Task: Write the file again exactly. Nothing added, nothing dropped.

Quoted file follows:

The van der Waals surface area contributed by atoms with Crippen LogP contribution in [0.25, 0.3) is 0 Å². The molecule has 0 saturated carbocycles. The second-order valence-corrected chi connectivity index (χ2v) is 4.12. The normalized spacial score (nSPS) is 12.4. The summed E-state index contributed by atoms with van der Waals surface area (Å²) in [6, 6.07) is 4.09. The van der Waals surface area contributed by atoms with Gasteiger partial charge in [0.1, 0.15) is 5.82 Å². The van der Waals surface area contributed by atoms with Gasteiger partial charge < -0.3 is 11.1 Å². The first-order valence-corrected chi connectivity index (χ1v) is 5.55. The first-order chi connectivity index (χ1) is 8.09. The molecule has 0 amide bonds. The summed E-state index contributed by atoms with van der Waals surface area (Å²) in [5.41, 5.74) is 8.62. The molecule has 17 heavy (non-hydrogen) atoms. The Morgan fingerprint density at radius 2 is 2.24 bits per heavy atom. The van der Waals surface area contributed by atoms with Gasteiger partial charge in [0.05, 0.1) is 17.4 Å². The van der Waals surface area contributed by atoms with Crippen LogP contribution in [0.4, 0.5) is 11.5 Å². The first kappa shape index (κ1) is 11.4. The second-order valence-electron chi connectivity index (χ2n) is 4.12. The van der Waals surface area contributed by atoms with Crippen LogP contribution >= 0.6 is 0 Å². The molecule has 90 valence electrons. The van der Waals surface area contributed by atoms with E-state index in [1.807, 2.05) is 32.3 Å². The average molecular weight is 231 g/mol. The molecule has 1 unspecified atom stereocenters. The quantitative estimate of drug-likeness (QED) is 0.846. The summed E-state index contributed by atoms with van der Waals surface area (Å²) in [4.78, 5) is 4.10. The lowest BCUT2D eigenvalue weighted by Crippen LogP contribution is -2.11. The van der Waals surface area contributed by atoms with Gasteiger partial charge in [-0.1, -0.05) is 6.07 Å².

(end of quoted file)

The van der Waals surface area contributed by atoms with Crippen LogP contribution in [0.25, 0.3) is 0 Å². The molecule has 0 saturated carbocycles. The second-order valence-corrected chi connectivity index (χ2v) is 4.12. The normalized spacial score (nSPS) is 12.4. The summed E-state index contributed by atoms with van der Waals surface area (Å²) in [6, 6.07) is 4.09. The van der Waals surface area contributed by atoms with Gasteiger partial charge in [0.1, 0.15) is 5.82 Å². The van der Waals surface area contributed by atoms with Gasteiger partial charge < -0.3 is 11.1 Å². The first-order valence-corrected chi connectivity index (χ1v) is 5.55. The first-order chi connectivity index (χ1) is 8.09. The molecule has 0 amide bonds. The summed E-state index contributed by atoms with van der Waals surface area (Å²) in [5.41, 5.74) is 8.62. The molecule has 17 heavy (non-hydrogen) atoms. The Morgan fingerprint density at radius 2 is 2.24 bits per heavy atom. The van der Waals surface area contributed by atoms with Gasteiger partial charge in [0.05, 0.1) is 17.4 Å². The van der Waals surface area contributed by atoms with Crippen LogP contribution in [0.4, 0.5) is 11.5 Å². The first kappa shape index (κ1) is 11.4. The second-order valence-electron chi connectivity index (χ2n) is 4.12. The van der Waals surface area contributed by atoms with Crippen LogP contribution >= 0.6 is 0 Å². The molecule has 90 valence electrons. The van der Waals surface area contributed by atoms with E-state index in [1.807, 2.05) is 32.3 Å². The average molecular weight is 231 g/mol. The molecule has 1 unspecified atom stereocenters. The quantitative estimate of drug-likeness (QED) is 0.846. The summed E-state index contributed by atoms with van der Waals surface area (Å²) in [4.78, 5) is 4.10. The lowest BCUT2D eigenvalue weighted by Crippen LogP contribution is -2.11. The van der Waals surface area contributed by atoms with Gasteiger partial charge in [-0.1, -0.05) is 6.07 Å².